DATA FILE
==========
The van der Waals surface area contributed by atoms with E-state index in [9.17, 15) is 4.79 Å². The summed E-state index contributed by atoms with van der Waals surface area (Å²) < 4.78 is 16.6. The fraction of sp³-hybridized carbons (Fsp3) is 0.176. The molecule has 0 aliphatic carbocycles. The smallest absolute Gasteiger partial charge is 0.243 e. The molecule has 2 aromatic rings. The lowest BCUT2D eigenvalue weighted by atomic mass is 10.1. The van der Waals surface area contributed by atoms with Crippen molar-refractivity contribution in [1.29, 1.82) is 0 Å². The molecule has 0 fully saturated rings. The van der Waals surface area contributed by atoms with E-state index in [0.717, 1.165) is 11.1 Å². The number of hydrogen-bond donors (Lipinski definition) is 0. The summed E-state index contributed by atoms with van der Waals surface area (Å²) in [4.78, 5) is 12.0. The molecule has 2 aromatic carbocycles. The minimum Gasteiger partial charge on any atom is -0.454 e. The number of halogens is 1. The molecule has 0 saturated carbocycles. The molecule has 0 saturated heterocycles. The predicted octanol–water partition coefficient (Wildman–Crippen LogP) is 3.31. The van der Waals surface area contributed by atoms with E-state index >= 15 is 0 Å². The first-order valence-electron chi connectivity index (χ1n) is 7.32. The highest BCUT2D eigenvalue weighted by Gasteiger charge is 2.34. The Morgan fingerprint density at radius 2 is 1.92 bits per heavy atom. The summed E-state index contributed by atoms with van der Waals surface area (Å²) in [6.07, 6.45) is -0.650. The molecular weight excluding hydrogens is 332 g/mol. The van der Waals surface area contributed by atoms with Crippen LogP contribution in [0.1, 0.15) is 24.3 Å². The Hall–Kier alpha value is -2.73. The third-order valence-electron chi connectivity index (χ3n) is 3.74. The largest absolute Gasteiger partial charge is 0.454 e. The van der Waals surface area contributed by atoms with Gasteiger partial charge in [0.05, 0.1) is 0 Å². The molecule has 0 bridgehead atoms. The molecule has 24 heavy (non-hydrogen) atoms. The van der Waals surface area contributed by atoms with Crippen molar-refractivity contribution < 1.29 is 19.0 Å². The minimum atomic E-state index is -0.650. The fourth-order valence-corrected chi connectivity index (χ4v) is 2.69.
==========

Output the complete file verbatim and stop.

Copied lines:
The van der Waals surface area contributed by atoms with E-state index in [9.17, 15) is 4.79 Å². The summed E-state index contributed by atoms with van der Waals surface area (Å²) < 4.78 is 16.6. The fraction of sp³-hybridized carbons (Fsp3) is 0.176. The molecule has 0 aliphatic carbocycles. The smallest absolute Gasteiger partial charge is 0.243 e. The molecule has 2 aromatic rings. The lowest BCUT2D eigenvalue weighted by atomic mass is 10.1. The van der Waals surface area contributed by atoms with Crippen molar-refractivity contribution in [1.29, 1.82) is 0 Å². The molecule has 0 fully saturated rings. The van der Waals surface area contributed by atoms with E-state index in [0.717, 1.165) is 11.1 Å². The number of hydrogen-bond donors (Lipinski definition) is 0. The summed E-state index contributed by atoms with van der Waals surface area (Å²) in [4.78, 5) is 12.0. The molecule has 2 aromatic carbocycles. The minimum Gasteiger partial charge on any atom is -0.454 e. The number of halogens is 1. The molecule has 0 saturated carbocycles. The molecule has 0 saturated heterocycles. The predicted octanol–water partition coefficient (Wildman–Crippen LogP) is 3.31. The van der Waals surface area contributed by atoms with E-state index >= 15 is 0 Å². The first-order valence-electron chi connectivity index (χ1n) is 7.32. The highest BCUT2D eigenvalue weighted by Gasteiger charge is 2.34. The Morgan fingerprint density at radius 2 is 1.92 bits per heavy atom. The summed E-state index contributed by atoms with van der Waals surface area (Å²) in [6.07, 6.45) is -0.650. The molecular weight excluding hydrogens is 332 g/mol. The van der Waals surface area contributed by atoms with Crippen LogP contribution in [0.1, 0.15) is 24.3 Å². The Hall–Kier alpha value is -2.73. The third-order valence-electron chi connectivity index (χ3n) is 3.74. The largest absolute Gasteiger partial charge is 0.454 e. The van der Waals surface area contributed by atoms with Gasteiger partial charge in [0.05, 0.1) is 0 Å². The molecule has 0 bridgehead atoms. The molecule has 24 heavy (non-hydrogen) atoms. The van der Waals surface area contributed by atoms with Crippen molar-refractivity contribution < 1.29 is 19.0 Å². The minimum atomic E-state index is -0.650. The fourth-order valence-corrected chi connectivity index (χ4v) is 2.69.